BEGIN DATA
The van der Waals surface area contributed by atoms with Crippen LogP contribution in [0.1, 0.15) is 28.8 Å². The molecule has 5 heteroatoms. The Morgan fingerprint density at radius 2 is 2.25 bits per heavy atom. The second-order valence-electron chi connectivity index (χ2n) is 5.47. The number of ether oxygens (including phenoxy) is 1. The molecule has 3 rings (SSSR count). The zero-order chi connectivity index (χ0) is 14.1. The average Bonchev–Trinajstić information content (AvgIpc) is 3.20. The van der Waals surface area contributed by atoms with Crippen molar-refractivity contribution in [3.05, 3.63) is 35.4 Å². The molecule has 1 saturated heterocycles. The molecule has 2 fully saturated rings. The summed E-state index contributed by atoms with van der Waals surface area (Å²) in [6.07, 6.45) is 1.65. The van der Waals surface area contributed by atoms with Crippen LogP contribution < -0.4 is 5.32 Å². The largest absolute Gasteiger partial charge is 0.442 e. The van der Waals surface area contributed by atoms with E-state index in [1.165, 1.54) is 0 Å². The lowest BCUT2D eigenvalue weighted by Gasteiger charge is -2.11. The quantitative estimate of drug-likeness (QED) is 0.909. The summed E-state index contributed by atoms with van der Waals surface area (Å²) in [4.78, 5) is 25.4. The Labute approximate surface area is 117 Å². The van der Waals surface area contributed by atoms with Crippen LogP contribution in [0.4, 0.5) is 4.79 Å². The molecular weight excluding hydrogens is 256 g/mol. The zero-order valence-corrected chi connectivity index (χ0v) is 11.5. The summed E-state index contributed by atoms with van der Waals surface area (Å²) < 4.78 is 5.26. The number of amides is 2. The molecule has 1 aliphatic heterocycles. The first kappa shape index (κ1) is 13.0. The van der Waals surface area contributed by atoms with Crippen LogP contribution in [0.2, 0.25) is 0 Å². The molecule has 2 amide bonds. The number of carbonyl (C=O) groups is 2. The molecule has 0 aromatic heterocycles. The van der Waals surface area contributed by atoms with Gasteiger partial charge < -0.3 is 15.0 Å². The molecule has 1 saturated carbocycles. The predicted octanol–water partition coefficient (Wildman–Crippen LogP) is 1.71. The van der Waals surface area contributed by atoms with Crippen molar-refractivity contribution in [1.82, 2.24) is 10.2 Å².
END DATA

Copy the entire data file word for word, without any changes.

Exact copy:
The van der Waals surface area contributed by atoms with Crippen LogP contribution in [0.1, 0.15) is 28.8 Å². The molecule has 5 heteroatoms. The Morgan fingerprint density at radius 2 is 2.25 bits per heavy atom. The second-order valence-electron chi connectivity index (χ2n) is 5.47. The number of ether oxygens (including phenoxy) is 1. The molecule has 3 rings (SSSR count). The zero-order chi connectivity index (χ0) is 14.1. The average Bonchev–Trinajstić information content (AvgIpc) is 3.20. The van der Waals surface area contributed by atoms with Crippen molar-refractivity contribution in [3.05, 3.63) is 35.4 Å². The molecule has 1 saturated heterocycles. The molecule has 2 fully saturated rings. The summed E-state index contributed by atoms with van der Waals surface area (Å²) in [6.07, 6.45) is 1.65. The van der Waals surface area contributed by atoms with Crippen LogP contribution < -0.4 is 5.32 Å². The largest absolute Gasteiger partial charge is 0.442 e. The van der Waals surface area contributed by atoms with E-state index in [1.165, 1.54) is 0 Å². The lowest BCUT2D eigenvalue weighted by Gasteiger charge is -2.11. The quantitative estimate of drug-likeness (QED) is 0.909. The summed E-state index contributed by atoms with van der Waals surface area (Å²) in [4.78, 5) is 25.4. The Labute approximate surface area is 117 Å². The van der Waals surface area contributed by atoms with Crippen LogP contribution in [0.4, 0.5) is 4.79 Å². The molecular weight excluding hydrogens is 256 g/mol. The zero-order valence-corrected chi connectivity index (χ0v) is 11.5. The summed E-state index contributed by atoms with van der Waals surface area (Å²) < 4.78 is 5.26. The number of amides is 2. The molecule has 1 aliphatic heterocycles. The first kappa shape index (κ1) is 13.0. The van der Waals surface area contributed by atoms with Crippen LogP contribution in [0.2, 0.25) is 0 Å². The molecule has 2 amide bonds. The number of carbonyl (C=O) groups is 2. The molecule has 0 aromatic heterocycles. The van der Waals surface area contributed by atoms with Gasteiger partial charge < -0.3 is 15.0 Å². The molecule has 1 saturated carbocycles. The predicted octanol–water partition coefficient (Wildman–Crippen LogP) is 1.71. The van der Waals surface area contributed by atoms with Crippen molar-refractivity contribution in [1.82, 2.24) is 10.2 Å².